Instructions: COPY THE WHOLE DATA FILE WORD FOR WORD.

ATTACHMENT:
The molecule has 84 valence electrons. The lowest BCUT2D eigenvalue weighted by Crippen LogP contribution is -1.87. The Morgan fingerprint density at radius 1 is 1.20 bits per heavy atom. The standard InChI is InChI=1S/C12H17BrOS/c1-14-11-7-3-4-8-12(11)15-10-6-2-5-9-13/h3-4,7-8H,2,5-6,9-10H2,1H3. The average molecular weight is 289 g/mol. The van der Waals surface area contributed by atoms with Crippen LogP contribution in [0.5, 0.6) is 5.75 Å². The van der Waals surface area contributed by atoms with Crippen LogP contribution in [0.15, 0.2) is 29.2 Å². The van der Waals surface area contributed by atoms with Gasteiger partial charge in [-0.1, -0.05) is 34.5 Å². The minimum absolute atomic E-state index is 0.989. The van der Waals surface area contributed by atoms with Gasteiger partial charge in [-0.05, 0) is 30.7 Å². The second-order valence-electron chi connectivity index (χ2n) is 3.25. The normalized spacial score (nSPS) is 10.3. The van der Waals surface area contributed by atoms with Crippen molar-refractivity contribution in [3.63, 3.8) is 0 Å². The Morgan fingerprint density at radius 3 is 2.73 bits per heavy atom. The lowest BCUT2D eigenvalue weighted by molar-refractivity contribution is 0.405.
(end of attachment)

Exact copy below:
The molecule has 84 valence electrons. The lowest BCUT2D eigenvalue weighted by Crippen LogP contribution is -1.87. The Morgan fingerprint density at radius 1 is 1.20 bits per heavy atom. The standard InChI is InChI=1S/C12H17BrOS/c1-14-11-7-3-4-8-12(11)15-10-6-2-5-9-13/h3-4,7-8H,2,5-6,9-10H2,1H3. The average molecular weight is 289 g/mol. The van der Waals surface area contributed by atoms with Crippen LogP contribution in [0.5, 0.6) is 5.75 Å². The van der Waals surface area contributed by atoms with Crippen LogP contribution in [0.15, 0.2) is 29.2 Å². The van der Waals surface area contributed by atoms with Gasteiger partial charge in [-0.1, -0.05) is 34.5 Å². The minimum absolute atomic E-state index is 0.989. The van der Waals surface area contributed by atoms with Gasteiger partial charge in [-0.05, 0) is 30.7 Å². The second-order valence-electron chi connectivity index (χ2n) is 3.25. The normalized spacial score (nSPS) is 10.3. The van der Waals surface area contributed by atoms with Crippen molar-refractivity contribution in [3.63, 3.8) is 0 Å². The Morgan fingerprint density at radius 3 is 2.73 bits per heavy atom. The lowest BCUT2D eigenvalue weighted by molar-refractivity contribution is 0.405.